|Crazy: A Father's Search Through America's Mental Health Madness, |
by Pete Earley, Narrated by Michael Prichard
When Pete Earley's son was diagnosed with schizophrenia Earley was devestated. His son's potential career was on the line, he wasn't willing to accept treatment, and he was generally unpredictable and very unsafe. When Earley tried to get his son into the hospital, his son was turned away because he didn't want to be treated - and laws say that unless someone is an immediate threat to himself or others, he can not be treated involuntarily. Earley had to pretend his son was a threat to Earley's well-being to get his son hospitalized. Then Earley went to a commitment hearing to make sure his son stayed in the hospital until he was better. Early was appalled by his son's defense lawyer who did her best to defend Earley's son despite his son's clear mental illness. In her own defense, the lawyer said it was her job to defend the rights of someone who did not want to be committed. Earley's son won the case and was released.
After this incident, Earley's son broke into a house, peed on the carpet, turned over the all the photographs, and took a bubble bath. He was arrested and charges were filed against him by the family. Despite Earley's pleading with the family that his son was not targeting them specifically, that he was sick, the mother felt threatened and continued to press felony charges. Earley knew that the charges would be an irremovable bar from his son's career choice.
Because of the horrors of being unable to treat his son, and the unfairness of the charges, Earley decided to research the state of the mentally ill in the Miami jail system. There are, according to the staff psychiatrist, "a lot of people who think mentally ill people are going to get help if they are in jail. But the truth is, we don't help many people here with their psychosis. We can't. The first priority is making sure no one kills himself." The psychiatrist said that the point of the prison was to dehumanize and humiliate a person. Such treatment is counter to improving anyone's health.
The psychiatrist's task was to try to convince the inmates to take antipsychotic medication so that they could be deemed stable enough to stand trial. Earley was shocked at the state of the prisoners. Most of them refused the medication, and were clearly psychotic. Some huddled down into corners, covered in their own body matter. Some stood motionless and unresponsive. Some harassed the guards as they walked by with strange and crude accusations. The prisoners who were on suicide watch were stuck alone in a cell with no blanket, mattress, or clothes.
Miami has high numbers of mentally ill homeless people because of the nice weather and the immigration from Cuba. It is rumored that when a law was passed allowing Cuban refugees to enter America, Fidel Castro released his mentally ill inmates and deported them all to America - they ended up in Miami.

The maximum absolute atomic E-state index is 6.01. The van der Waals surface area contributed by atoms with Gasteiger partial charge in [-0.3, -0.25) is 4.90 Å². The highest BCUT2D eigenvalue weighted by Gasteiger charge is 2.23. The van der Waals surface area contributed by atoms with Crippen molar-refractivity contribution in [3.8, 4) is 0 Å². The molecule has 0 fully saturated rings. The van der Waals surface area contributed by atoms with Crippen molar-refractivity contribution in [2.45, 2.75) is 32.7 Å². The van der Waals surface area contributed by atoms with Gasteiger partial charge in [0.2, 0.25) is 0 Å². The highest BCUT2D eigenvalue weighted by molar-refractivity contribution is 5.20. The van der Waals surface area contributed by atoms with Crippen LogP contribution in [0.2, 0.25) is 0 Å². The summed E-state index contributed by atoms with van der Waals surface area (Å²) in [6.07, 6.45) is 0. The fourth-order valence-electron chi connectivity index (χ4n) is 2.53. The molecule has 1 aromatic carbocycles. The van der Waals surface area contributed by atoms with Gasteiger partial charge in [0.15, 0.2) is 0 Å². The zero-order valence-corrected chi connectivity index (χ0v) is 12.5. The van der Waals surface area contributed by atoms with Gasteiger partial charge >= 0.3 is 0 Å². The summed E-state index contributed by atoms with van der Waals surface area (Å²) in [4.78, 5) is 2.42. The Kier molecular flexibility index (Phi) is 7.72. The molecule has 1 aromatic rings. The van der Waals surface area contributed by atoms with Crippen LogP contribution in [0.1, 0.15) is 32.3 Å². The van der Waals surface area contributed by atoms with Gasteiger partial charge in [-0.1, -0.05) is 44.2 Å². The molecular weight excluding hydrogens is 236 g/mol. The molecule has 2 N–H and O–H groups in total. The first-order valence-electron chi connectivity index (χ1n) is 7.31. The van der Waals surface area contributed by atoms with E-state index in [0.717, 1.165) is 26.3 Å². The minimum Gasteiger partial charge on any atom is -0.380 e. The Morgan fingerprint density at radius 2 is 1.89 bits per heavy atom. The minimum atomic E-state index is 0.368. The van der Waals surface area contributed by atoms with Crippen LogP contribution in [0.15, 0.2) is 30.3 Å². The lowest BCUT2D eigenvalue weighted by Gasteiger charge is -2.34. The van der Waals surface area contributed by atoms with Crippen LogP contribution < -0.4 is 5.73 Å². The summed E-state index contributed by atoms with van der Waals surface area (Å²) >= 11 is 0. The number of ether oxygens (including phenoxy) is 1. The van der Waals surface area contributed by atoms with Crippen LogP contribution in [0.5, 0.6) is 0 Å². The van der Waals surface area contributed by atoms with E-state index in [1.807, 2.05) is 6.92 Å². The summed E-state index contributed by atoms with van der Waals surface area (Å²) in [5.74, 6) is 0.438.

Earley picked mentally ill inmates at "random" and decided to follow them throughout the next couple of years to watch their recidivism rate. Most people who were released were not given proper care after release. They were given some pills and sent away; not being given proper social services to help keep themselves off the streets and stable. Thus, these people ended up back in prison within months. Others were held indefinitely because they cycled from jail to a hospital, where they were stabilized and deemed ready for trial; back to the jail, where they destabilized; and then back to the hospital again.
Earely wasn't only out to castigate the Miami prison system, he also focused on what the system was trying to do to make the situation better for the prisoners. He discussed the CIT program, which is meant to train officers to respond with compassion to mentally ill people in crisis so that they are less likely to be shot or arrested. (This program is discussed in a previous post.) Earley also researched institutions that tried to keep the mentally ill off the streets by housing them.
The end of the book returns to his son. Luckily, after too many postponements, the family that was pressing felony charges against Earley's son were unable to make it to the trial. Therefore, the sympathetic prosecutor and judge found him guilty of a misdemeanor and was he mandated to stay on his medications. His career was no longer at stake.
Earley encouraged society to end stigma about mental illness, and to change laws that inhibited proper treatment of unwilling mentally ill patients. Of course, this is easier said than done.
If you are interested, I also have a post discussing the state of the mentally ill in Ohio state prisons, with a Frontline documentary.
|4.5 stars for excellent research, well- written narrative, and a fantastic, revealing topic|